prospects?" Could you actually explain what the answer means,
because I find it extremely obscure?
(Mr Tucker) Then I apologise. The point
I was trying to make, which I think is an important one, is that
inflation is a nominal thing, in the sense thatI am probably
not doing very well again, I am afraid, and perhaps repeating
my wordsto keep the economy in balance in real termsreal
demand in line with real supplywould tend to produce a
stable rate of inflation, but it will not of itself deliver the
stable rate of inflation that you want. It could be 2½ per
cent, it could be 3 per cent, it could be 1 per cent. Therefore,
what one has to do, I believe, alongside examining the real economy,
is to look at the rate of expansion of nominal variables and the
variables expressed in terms of money. In the past, and in some
other countries, the monetary aggregates, broad money and narrow
money, have been a principal way of doing that. This is only feasible
in circumstances where one has stability in the relationship between
the monetary aggregates and between output and inflation, and
this country has not been in that position for many years. So
what I was then trying to go on to point out was that if one cannot
calibrate these things from monetary aggregates in such a precise
way, what other purely nominal measure is there which can held
guide policy-making? I picked up, which I believe to be important,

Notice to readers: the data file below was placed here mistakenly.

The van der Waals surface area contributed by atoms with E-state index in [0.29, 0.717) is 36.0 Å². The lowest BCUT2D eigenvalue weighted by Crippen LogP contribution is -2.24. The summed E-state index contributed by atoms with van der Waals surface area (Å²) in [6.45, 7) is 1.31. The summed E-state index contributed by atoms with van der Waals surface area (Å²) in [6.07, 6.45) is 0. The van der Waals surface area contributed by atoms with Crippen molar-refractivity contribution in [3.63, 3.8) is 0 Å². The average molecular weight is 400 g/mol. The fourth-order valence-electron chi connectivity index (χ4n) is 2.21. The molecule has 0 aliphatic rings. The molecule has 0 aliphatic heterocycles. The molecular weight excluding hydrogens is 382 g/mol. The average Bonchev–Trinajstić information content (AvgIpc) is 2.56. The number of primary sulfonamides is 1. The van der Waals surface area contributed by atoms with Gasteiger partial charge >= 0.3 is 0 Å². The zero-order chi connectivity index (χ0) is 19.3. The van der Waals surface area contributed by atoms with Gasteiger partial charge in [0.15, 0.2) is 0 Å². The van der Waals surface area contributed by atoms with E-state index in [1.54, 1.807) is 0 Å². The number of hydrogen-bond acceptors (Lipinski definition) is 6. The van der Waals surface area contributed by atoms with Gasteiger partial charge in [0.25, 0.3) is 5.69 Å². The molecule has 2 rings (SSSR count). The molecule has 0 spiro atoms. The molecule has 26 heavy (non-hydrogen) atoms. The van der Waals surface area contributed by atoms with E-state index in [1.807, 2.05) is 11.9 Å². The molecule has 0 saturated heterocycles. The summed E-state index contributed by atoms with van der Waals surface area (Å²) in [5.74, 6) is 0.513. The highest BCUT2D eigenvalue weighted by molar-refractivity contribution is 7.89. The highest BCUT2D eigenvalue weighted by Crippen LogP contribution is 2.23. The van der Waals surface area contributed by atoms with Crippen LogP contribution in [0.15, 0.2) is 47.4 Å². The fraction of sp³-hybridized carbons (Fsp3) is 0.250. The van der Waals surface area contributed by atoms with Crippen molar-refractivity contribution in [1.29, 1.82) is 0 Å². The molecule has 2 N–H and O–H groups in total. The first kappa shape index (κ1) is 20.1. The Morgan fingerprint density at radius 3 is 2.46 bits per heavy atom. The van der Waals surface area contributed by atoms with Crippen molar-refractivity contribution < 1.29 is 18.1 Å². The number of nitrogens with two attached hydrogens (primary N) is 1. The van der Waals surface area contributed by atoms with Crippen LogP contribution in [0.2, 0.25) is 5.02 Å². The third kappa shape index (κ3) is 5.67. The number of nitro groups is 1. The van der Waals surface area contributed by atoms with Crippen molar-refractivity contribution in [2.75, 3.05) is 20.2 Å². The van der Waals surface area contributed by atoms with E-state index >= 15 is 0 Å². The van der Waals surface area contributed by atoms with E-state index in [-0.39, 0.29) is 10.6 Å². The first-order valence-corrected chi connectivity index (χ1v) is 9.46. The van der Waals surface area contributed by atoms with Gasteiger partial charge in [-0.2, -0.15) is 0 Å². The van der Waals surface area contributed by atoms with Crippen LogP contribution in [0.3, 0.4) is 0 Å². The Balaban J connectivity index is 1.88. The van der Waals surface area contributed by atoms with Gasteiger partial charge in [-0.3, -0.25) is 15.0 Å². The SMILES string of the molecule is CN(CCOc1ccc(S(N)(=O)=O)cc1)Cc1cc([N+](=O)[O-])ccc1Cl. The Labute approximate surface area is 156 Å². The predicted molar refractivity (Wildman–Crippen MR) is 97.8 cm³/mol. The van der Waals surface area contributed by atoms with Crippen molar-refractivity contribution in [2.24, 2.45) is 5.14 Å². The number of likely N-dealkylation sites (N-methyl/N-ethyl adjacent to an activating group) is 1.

inflation expectations, and by that I mean the public's inflation
expectations, people on the two sides of the wage bargaining process.
We can get measures of inflation expectations from surveys and
from the bond markets. These are fallible, but they should be
given some weight.
56. Those answers, both the written answer and
the oral answer you have just given, give me the impression that
they would go down very well in a symposium of bankers, in your
own fraternity, but they would be far less transparent to the
public at large. Are you going to be able to break out of that
sort of world and explain how you have arrived at your decisions
as required on the MPC?
(Mr Tucker) I hope so. What I would say,
I think, is that this is a different set of circumstances perhaps
from this, but I would say inflation is, at the root of the problem,
too much money chasing too few goodsand therefore one needs
to track the rate of growth of money. That is point one. Point
two, I would say that we are trying to achieve the inflation target
of 2½ per cent not just in some short term but also further
out. That is what the job is in serving the public, and therefore
we need to take account of what the public think inflation is
going to be further out.
57. Could I refer you to question 14 of your
The question was: "To what extent should fiscal policy play
a demand management role alongside monetary policy in the short-run?"